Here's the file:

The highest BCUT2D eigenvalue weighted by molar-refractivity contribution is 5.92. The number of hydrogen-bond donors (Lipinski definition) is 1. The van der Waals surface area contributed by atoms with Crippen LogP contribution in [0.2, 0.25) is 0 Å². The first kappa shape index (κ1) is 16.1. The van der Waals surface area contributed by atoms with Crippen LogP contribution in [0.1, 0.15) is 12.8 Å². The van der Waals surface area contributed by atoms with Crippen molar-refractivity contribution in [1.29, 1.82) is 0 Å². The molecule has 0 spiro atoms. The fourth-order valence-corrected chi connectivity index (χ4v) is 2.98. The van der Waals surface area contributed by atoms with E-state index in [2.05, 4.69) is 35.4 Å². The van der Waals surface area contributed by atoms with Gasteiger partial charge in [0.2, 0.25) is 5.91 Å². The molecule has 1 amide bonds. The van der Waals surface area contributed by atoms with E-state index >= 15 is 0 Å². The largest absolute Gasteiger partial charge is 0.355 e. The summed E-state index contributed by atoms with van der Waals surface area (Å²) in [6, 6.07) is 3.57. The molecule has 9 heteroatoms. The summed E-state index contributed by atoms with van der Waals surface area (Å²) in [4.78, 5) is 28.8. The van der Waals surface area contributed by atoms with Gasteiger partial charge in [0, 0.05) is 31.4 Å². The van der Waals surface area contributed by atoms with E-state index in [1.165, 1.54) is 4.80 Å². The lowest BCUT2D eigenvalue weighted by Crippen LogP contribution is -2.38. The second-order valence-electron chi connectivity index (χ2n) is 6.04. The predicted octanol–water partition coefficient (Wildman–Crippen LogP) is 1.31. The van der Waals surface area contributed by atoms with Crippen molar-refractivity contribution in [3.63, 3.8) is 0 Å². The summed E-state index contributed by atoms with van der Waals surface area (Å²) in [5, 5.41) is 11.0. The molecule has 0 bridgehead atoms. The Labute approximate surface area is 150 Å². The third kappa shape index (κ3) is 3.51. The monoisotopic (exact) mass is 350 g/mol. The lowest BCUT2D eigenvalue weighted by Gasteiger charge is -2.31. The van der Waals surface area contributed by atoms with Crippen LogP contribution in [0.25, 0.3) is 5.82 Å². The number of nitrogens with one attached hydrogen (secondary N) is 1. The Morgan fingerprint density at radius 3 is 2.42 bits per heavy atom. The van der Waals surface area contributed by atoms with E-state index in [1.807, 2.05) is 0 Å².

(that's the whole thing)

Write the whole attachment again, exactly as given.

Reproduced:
The highest BCUT2D eigenvalue weighted by molar-refractivity contribution is 5.92. The number of hydrogen-bond donors (Lipinski definition) is 1. The van der Waals surface area contributed by atoms with Crippen LogP contribution in [0.2, 0.25) is 0 Å². The first kappa shape index (κ1) is 16.1. The van der Waals surface area contributed by atoms with Crippen LogP contribution in [0.1, 0.15) is 12.8 Å². The van der Waals surface area contributed by atoms with Crippen molar-refractivity contribution in [1.29, 1.82) is 0 Å². The molecule has 0 spiro atoms. The fourth-order valence-corrected chi connectivity index (χ4v) is 2.98. The van der Waals surface area contributed by atoms with E-state index in [2.05, 4.69) is 35.4 Å². The van der Waals surface area contributed by atoms with Gasteiger partial charge in [0.2, 0.25) is 5.91 Å². The molecule has 1 amide bonds. The van der Waals surface area contributed by atoms with E-state index >= 15 is 0 Å². The largest absolute Gasteiger partial charge is 0.355 e. The summed E-state index contributed by atoms with van der Waals surface area (Å²) in [6, 6.07) is 3.57. The molecule has 9 heteroatoms. The summed E-state index contributed by atoms with van der Waals surface area (Å²) in [4.78, 5) is 28.8. The van der Waals surface area contributed by atoms with Gasteiger partial charge in [0, 0.05) is 31.4 Å². The van der Waals surface area contributed by atoms with E-state index in [1.165, 1.54) is 4.80 Å². The lowest BCUT2D eigenvalue weighted by Crippen LogP contribution is -2.38. The second-order valence-electron chi connectivity index (χ2n) is 6.04. The predicted octanol–water partition coefficient (Wildman–Crippen LogP) is 1.31. The van der Waals surface area contributed by atoms with Crippen molar-refractivity contribution in [3.63, 3.8) is 0 Å². The summed E-state index contributed by atoms with van der Waals surface area (Å²) in [5, 5.41) is 11.0. The molecule has 0 bridgehead atoms. The Labute approximate surface area is 150 Å². The third kappa shape index (κ3) is 3.51. The monoisotopic (exact) mass is 350 g/mol. The lowest BCUT2D eigenvalue weighted by Gasteiger charge is -2.31. The van der Waals surface area contributed by atoms with Crippen LogP contribution in [0.25, 0.3) is 5.82 Å². The number of nitrogens with one attached hydrogen (secondary N) is 1. The Morgan fingerprint density at radius 3 is 2.42 bits per heavy atom. The van der Waals surface area contributed by atoms with E-state index in [1.807, 2.05) is 0 Å².